This specialized biceps workout is designed to optimize each exercise’s capacity to build mass and forge shape. You’ll begin with three moves where you’ll load up the weight to an amount in which you would fail if you attempted any more than ten reps. Because of the heavier weight, you’ll take relatively longer rest periods. Then, you’ll perform a different three moves using relatively lighter weights for 15 reps and shorter rest periods. Perform each exercise independently for the prescribed sets and reps before moving on to the next exercise.

Exercise Sets Reps Rest

STANDING CABLE CURL 4 10 1:30 mins.
POWER RACK SPIDER CURL 4 10 1:30 mins.
GRAVITY CURL 3 15 1:00 min.

Exercise Descriptions


Start: Set a cable pulley to a low position and attach a V-handle. Stand tall, in close to the apparatus, and grasp the handle in an “upside down” position using an underhand grip with both hands. Spread your feet to shoulder width, and let the handle rest in your hands with extended arms.

Execution: Think along the lines of a standing barbell curl. Keeping almost all of your body completely motionless, flex through your arms to curl the handle upward. Continue the action until your forearms have travelled well past 90 degrees. Hold in this top position for a one count, then lower using control back to the start.

Tip: Cables are useful for the specialty technique of time under tension; experiment with lowering the handle slowly against gravity to benefit from longer negatives.


Start: Set the pins to a power rack at a level just below your waist and rack a barbell across them. Grasp an EZ-Bar with a narrow, underhand grip and position yourself leaning across the barbell as shown. Use a wide stance with feet pointing outward, bend your knees about 30 degrees, and slide in as close to the bar as possible as you bend forward from your hips. Let the EZ-Bar hang in your fully extended arms.

Execution: With your body anchored securely in place, simply curl the EZ-Bar vertically, making sure to use a range of motion of more than 90 degrees. In the top position, give your biceps a little squeeze to elicit a further contraction. Hold here for a second, then lower in a controlled manner along the same path back to the start.

Tip: As you fatigue near the end of a set, you’ll be tempted to rise up with your back. Make sure it remains in the same plane throughout the move. A spotter or mirror can assist.


Start: Grasp a dumbbell in each hand using an underhand grip and sit on the incline bench. Make sure your back is firmly flat against the pad and feet squarely on the floor about shoulder-width apart. Although your torso is leaning back about 45 degrees, let your arms hang vertically and fully extended.

Execution: With your body anchored in position and your lower arms the only muscle group moving, curl the dumbbells upward past at least 90 degrees. If you make sure your head remains steady, you can prevent an imbalance of action between your arms. Hold in the top position for a half-second, then lower back to the start.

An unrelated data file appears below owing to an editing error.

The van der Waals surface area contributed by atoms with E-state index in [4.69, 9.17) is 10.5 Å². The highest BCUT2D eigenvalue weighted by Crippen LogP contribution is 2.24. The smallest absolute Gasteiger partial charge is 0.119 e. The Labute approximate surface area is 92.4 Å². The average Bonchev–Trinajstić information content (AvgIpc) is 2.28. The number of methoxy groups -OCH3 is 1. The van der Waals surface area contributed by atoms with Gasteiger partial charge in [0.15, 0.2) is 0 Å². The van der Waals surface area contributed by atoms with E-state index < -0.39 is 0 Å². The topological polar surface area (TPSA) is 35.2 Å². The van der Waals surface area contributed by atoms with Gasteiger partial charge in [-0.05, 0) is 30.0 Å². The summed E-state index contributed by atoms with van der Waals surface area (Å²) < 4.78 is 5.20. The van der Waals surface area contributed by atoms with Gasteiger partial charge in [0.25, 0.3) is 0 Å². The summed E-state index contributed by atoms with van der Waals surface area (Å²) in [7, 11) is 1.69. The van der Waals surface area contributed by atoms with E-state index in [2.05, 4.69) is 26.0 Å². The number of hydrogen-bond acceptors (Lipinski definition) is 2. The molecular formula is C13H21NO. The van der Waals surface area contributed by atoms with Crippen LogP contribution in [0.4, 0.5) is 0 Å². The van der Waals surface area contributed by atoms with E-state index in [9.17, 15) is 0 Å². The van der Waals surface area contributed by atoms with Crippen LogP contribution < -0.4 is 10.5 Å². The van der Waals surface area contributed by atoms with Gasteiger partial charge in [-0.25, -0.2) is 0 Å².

Tip: Make sure your arms line up throughout the move; avoid letting your elbows flare outward which will cause your wrists to turn inward and shift the emphasis off your biceps.


Start: Begin by positioning a bench adjacent to the cable apparatus. Then set the cable pulley to a high position and attach a rope handle. Lie flat on the bench facing upward, with your feet securely on the ground at a little wider than shoulder width. Reach up with both hands to grasp the rope handle with a neutral-underhand grip.

Execution: Keeping your body steady, curl the handle in a downward direction, with your hands travelling toward the top of your head. In the finish position, your upper arms should be perpendicular to the floor. Hold here for a half-second to break gravity, then using control, allow the handle to return upward to the start.

Tip: To keep the emphasis on your biceps, once again make sure you don’t let your elbows flare outward. Keep them straight in line with the rest of your body during the movement.


Start: Grasp a dumbbell in one hand using an underhand grip and stand tall at first. Spread your legs a little wider than shoulder width. Bend your knees about 30 degrees. Keeping your back straight and head in line with your spine, lean forward until your torso is almost parallel to the floor. Let the weight hang in your fully extended arm.

Execution: Much like the traditional seated concentration curl, you’re going to curl the dumbbell upward across your pelvic region. Make sure the weight travels at least 90 degrees and then hold in the top position for a half second. Remember the path is across you, not outward in front of you. Return to the bottom position along the same path.

Tip: Because you’re standing here, it’s easy to cheat and use momentum. Take special care your body remains anchored and doesn’t raise up on the ascent of the weight.


Start: Load a barbell to your desired weight and rack it. Stand tall within the power rack immediately adjacent to the barbell, and grasp it with both hands using an underhand grip at shoulder width. Your arms should be nearly fully extended and your feet also at shoulder width. With your back straight, lean slightly inward and unrack the barbell.

Execution: This motion has the feel of a curl to it, but the bar will actually travel vertically in contact with the power rack. Flex through your arms to raise the bar upward, while at the same time leaning forward with your torso. In the top position, the bar should be at the level of your lower pecs. Hold here for one second, then lower back to the start.

Tip: Keep your head up and do not watch the path of the barbell in action. This would cause your back to round and put unnecessary strain on your spine.